The Collections staff recently made changes to some of the rooms in the Mansion to celebrate the arrival of spring. As we know, the Washingtons welcomed numerous guests to Mount Vernon. George Washington sheds light on this fact in a letter to his mother, Mary Ball Washington, where he likens his home to a “well resorted tavern.” The Washingtons and the staff went to great lengths to graciously accommodate guests. A glimpse of what the tables, kitchen, and Washington Bedchamber would have looked like on the advent of spring has been created.
This table is set for a more intimate gathering. Six diners share stories of their day and feast upon the bounty provided by the Mount Vernon estate. They toast to their host’s good health as they drink American-brewed ale from delicate ale glasses. There is a slight chill in the air, so the cooks have prepared a beef and veal soup with warm rolls, following Hannah Glasse’s recipe from The Art of Cookery. Mrs. Glasse’s recipe is complemented by freshly caught herring in a mustard sauce and roasted doves. Mushrooms, beans, and carrots are welcome additions to the table, replacing root vegetables served during the winter. The second course, thick almond custard, is consumed from the covered pôts-de-crème displayed on the delicate silver salver on the sideboard.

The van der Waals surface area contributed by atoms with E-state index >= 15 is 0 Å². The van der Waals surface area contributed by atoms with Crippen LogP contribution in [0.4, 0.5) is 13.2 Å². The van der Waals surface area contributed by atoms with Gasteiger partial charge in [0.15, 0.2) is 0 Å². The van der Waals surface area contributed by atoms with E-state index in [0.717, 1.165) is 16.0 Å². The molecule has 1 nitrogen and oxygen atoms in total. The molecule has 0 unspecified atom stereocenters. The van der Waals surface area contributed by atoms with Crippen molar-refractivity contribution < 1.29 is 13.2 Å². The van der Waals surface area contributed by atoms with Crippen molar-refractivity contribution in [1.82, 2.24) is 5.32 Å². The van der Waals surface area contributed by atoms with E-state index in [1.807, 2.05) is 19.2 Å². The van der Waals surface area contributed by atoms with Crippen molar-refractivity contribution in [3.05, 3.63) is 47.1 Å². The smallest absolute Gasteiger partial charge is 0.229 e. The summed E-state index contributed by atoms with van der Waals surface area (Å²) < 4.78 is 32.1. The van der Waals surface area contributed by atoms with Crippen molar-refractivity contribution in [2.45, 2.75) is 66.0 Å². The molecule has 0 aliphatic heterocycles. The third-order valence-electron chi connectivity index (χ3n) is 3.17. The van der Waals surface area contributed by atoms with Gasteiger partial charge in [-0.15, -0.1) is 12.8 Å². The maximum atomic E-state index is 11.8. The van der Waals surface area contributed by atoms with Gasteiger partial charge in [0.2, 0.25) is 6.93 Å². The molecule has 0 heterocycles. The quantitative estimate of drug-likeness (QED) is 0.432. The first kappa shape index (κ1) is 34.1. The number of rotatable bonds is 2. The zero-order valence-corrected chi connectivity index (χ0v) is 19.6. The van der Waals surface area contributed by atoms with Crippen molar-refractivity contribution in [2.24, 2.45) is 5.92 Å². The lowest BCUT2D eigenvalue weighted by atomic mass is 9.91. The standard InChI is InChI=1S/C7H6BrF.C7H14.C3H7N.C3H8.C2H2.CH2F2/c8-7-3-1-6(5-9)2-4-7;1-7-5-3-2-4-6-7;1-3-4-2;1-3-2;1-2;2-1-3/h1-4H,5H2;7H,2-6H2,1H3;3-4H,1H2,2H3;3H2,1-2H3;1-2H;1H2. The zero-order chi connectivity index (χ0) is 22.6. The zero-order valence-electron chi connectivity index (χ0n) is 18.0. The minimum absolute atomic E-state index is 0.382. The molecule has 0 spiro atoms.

As always, the kitchen staff is hard at work. Lucy and Nathan started preparations for today’s meals at 4:30am. Breakfast is served at 6:45am, dinner at 3:00pm and tea at 6:30pm. Recently caught shad and rockfish provide savory bases for stews and gravy. Peas, onions and lemons are welcome additions to the kitchen, fresh from the kitchen garden and greenhouse. The bread dough, prepared the night before, is kneaded and shaped with the rolling pin in anticipation of today’s dinner.
The heavy bed clothes and bed warmers have been removed as spring produces warmer nights. The Washingtons have less use for thick throws and carpet rugs as the nights grow warmer.